Clark's first leadership test
Josh comments on the matter of Fowler's resignation from the Clark campaign.
First of all, it sounds like it was a resignation after an unwanted demotion, which is about as close to a firing as you can get without actually getting a pink slip. Second, it might be simplistic to pin this on a simple "internet-savvy-outsiders" vs. "Washington-based-control-freaks" fight. I tend to agree. What we on the outside see is only a glimmer of what is going on on the inside. And it is important to remember that what we hear is based on the words of people who may have a desire to spin the problems in order to make themselves look better (Fowler could just be a f*ckup and deserved to be demoted).
But, there is a deeper problem here. Regardless of what the dispute is about, it is clear that there are problems in the Clark campaign and that those problems will eventually impact negatively on the candidate. If team members can't work with each other to get their guy elected then they will sabotage his chances from within.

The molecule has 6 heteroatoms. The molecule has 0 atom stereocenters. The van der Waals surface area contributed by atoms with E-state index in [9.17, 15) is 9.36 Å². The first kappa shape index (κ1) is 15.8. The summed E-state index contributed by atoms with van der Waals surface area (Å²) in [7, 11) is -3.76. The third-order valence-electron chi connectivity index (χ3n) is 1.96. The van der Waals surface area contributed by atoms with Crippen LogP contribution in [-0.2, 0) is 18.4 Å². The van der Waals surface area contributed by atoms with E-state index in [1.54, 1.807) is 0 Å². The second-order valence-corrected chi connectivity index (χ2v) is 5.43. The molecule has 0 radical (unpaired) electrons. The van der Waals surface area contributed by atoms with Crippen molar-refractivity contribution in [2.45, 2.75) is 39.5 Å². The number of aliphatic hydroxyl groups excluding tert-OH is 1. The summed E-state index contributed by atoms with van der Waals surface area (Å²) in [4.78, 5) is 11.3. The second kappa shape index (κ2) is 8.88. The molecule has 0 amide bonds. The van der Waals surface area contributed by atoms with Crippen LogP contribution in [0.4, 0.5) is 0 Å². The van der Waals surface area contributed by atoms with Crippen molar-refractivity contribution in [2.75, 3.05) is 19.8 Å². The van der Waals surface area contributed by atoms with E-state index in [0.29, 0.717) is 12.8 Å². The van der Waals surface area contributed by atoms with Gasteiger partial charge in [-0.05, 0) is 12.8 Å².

Josh expresses surprise that Clark is doing as well as he is despite these problems. I'm not surprised at all because most of this stuff is inside politics crap which only political junkies pay attention to. The general public just sees a dynamic General running as a Democrat and that gets their attention. These kind of inside fights won't really impact Clark's candidacy until it comes time to address more visible issues. For example, the previous item about Clark's paid speeches: how will the campaign address the allegations of impropriety? A divided campaign operation could spend to much time fighting amongst themselves about how to deal with the problem. The result will be a mixed message that will only exacerbate the problem.
I agree with Josh's prescription: Clark has to assert himself over his whole campaign. He has to stop this kind of wrangling before it grows out of control.
Call it his first test of leadership.